Basically, the entire real estate bubble was dependent on lowering interest rates.
Without lowering interest rates, properties no longer rose in price. Once prices began to fall, banks closed the spigot of lending money.
So, if you want to know the direction of the real estate market, then look at interest rate trends.
Which way are interest rates headed? Clear signs point to higher rates.
And here is the reason: INFLATION.
Inflation is the number one concern of the Federal Reserve. Why? Inflation robs everyone of the value and purchasing power of money. Think of it this way - you may think you have a good amount of money in the bank. For example, maybe you have enough to buy a new car. But if inflation increases, your money will buy you less as the price of cars rise. So it is the Federal Reserves job to keep inflation in check - otherwise the wealth of our nation and population rapidly deteriorates. The primary tool the Fed has in its limited tool belt is controlling short term interest rates - the rate charged to banks to borrow money. To slow inflation, the Fed raises interest rates thereby causing the economy to slow down. This relieves demand and causes prices to come down.
So where does inflation come from? It comes from too much demand. With too much demand, you have inflation since too many people/organizations are competing for a limited supply.
Think of it this way. Every product you see - cars, televisions, clothes, appliances - have 3 major input costs: labor, energy, and raw materials. (there are other input costs, like machinery & facilities, but they usually don't fluctuate in price once established).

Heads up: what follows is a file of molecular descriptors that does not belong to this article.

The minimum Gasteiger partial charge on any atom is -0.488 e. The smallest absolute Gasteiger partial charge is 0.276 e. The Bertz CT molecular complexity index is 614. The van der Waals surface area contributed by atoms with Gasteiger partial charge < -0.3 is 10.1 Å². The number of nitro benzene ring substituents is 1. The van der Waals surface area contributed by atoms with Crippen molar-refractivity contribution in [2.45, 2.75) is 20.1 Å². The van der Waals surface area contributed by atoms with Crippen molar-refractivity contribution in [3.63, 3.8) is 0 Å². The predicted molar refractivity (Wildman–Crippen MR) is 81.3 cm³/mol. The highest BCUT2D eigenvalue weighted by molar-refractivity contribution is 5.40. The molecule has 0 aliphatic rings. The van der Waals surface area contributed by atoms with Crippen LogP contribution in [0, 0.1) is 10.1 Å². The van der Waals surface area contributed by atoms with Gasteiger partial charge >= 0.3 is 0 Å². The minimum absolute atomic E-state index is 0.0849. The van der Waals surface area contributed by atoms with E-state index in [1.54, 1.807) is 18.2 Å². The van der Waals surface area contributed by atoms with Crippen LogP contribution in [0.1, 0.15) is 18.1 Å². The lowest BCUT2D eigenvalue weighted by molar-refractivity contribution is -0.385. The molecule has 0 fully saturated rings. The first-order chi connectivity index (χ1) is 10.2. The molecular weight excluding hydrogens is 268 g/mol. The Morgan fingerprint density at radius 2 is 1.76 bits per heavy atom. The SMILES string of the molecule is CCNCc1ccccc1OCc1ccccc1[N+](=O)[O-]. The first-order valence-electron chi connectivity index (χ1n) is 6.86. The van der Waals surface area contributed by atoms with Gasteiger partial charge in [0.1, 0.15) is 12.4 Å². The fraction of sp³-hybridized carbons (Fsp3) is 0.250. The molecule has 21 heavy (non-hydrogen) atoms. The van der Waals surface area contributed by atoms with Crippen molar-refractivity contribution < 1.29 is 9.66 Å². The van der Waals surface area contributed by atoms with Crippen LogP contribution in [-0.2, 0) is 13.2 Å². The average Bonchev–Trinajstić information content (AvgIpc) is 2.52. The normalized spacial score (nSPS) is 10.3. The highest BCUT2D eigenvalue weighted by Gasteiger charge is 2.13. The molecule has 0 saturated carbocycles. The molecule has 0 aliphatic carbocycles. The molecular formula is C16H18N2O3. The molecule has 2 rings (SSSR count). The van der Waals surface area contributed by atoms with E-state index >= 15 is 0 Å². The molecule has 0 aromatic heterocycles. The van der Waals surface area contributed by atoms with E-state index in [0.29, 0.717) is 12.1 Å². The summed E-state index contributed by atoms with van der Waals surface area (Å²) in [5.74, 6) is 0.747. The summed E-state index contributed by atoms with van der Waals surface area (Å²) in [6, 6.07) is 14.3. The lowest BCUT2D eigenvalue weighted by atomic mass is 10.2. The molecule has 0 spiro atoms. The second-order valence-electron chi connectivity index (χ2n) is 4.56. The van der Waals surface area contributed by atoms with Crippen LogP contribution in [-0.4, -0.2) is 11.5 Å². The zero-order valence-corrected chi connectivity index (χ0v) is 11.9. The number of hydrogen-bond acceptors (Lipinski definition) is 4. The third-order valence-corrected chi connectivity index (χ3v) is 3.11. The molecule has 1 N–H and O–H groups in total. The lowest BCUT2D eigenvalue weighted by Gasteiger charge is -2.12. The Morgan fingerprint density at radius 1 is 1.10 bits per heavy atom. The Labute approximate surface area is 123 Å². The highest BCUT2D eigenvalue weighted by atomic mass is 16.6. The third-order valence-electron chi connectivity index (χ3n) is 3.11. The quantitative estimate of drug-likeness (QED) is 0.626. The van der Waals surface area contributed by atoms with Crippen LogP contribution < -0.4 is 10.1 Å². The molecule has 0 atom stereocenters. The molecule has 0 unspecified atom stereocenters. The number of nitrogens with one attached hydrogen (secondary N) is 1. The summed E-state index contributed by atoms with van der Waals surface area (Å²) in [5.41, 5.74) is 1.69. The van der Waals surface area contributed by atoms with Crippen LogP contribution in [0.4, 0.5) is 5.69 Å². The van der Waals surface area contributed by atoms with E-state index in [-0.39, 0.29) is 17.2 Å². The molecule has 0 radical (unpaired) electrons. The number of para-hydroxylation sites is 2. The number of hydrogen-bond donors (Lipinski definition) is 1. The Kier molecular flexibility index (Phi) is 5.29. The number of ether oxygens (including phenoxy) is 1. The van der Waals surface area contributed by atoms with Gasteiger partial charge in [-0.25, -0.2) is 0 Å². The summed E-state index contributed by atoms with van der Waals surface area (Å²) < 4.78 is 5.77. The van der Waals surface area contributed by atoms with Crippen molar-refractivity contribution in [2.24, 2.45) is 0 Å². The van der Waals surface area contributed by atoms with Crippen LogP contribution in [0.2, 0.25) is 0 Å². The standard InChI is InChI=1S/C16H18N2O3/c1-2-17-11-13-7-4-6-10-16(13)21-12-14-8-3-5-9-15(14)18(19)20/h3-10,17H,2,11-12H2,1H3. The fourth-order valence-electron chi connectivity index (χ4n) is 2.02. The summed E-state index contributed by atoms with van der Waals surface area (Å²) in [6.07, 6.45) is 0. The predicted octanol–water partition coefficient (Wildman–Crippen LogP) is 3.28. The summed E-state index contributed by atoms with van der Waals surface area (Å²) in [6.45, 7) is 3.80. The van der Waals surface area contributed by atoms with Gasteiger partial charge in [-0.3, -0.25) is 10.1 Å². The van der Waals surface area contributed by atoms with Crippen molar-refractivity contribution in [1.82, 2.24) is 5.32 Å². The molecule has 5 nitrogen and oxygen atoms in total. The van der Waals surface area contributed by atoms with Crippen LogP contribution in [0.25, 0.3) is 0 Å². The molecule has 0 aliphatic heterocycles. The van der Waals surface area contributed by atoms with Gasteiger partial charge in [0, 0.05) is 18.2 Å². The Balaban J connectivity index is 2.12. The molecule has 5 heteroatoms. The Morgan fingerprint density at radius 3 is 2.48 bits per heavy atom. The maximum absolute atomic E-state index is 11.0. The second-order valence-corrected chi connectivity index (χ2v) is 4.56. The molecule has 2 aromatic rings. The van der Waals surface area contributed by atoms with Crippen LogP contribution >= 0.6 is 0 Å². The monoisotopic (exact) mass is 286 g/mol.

Today, all three major input costs: labor, energy, and raw materials, are all rising - some at near record levels. And historically, the Fed knows that once these inputs move higher, they get more and more difficult to control.
Here is how the inflation-making components currently look:
- Labor: Unemployment is near record lows causing wage costs to rise. Wages are a huge cost for all goods, and when they rise too quickly everyone suffers as inflation removes the purchasing power of money.
- Energy: Oil is currently trading above $72 a barrel - a number previously thought devestating for the economy. If prices rise much higher, the markets may panic as they digest this impact.
- Raw materials: Commodities continue to climb in price as world demand increases. And with China and other economies rapidly growing, this trend will likely continue.
With all three major input costs rising and at record highs, inflation should continue to be the primary focus of the Fed.
The next move by the Fed is likely to be up. With the current backdrop of economic numbers, there is little choice for them.
And with higher rates, there will be no relief for the declining of real estate.
So for those looking for the real estate market to turn around, you have a long wait, especially with the massive glut of properites on the market.